. As part of a talk at Pennsylvania Bio’s Life Sciences Future conference this week, Penn State Hershey Medical Center surgeon Randy Haluck offset the excitement around the hey, presto ease of 3D printing organs with the complexities involved with fitting these devices into bodies.

Haluk pointed out that in some ways the technology associated with 3D printing — rapid prototyping — isn’t new. But the customization that 3D printing enables at a relatively low cost. It’s having the biggest impact in orthopedics with the FDA approval of Oxford Performance Materials’ OsteoFab Patient-Specific Cranial Device. It’s also led to the production of disposable surgical jigs that function as plastic cutting guides to direct surgeon’s incisions.

But bioprinting such as 3D printing for organs and tissue, not so easy, as Haluk pointed out. “Without being too critical, I would suggest that [3D printed organs] look more like the organs they’re representing rather than function like them.”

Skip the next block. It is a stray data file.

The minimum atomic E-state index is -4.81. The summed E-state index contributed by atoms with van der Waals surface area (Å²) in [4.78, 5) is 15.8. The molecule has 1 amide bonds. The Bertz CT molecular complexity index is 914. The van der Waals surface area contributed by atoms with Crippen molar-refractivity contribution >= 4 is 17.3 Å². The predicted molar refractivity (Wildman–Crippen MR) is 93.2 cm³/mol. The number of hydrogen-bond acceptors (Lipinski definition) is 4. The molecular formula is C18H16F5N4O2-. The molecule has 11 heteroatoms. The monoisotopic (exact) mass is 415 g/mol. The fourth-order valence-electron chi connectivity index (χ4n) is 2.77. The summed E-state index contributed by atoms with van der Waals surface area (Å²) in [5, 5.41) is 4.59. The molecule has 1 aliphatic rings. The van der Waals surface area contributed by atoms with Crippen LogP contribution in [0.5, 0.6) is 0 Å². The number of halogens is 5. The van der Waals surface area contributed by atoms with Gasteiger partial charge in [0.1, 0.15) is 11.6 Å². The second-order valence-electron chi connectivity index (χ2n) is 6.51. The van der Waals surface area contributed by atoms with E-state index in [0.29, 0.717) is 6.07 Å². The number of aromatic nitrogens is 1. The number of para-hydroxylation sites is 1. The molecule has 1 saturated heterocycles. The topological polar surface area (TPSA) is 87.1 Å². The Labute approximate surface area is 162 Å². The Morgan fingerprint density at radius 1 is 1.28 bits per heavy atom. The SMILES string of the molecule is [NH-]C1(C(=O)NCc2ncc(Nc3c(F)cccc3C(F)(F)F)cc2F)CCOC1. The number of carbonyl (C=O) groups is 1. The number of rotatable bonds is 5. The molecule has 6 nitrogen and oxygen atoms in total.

One of the biggest hurdles with developing 3D printed organs is that all cells need to be about 200 microns from a blood vessel, Haluck said. Life science innovations are getting closer, but aren’t there yet. It’s not just about the proximity to blood vessels, it’s about the chemical environment too. “Organs need to exist in very precise chemically…. balanced environment and when anything in that space is disturbed, they can die,” he said. “It’s about getting a lot of puzzle pieces in the right order.”

The correct CAD software will make the process easier and easier.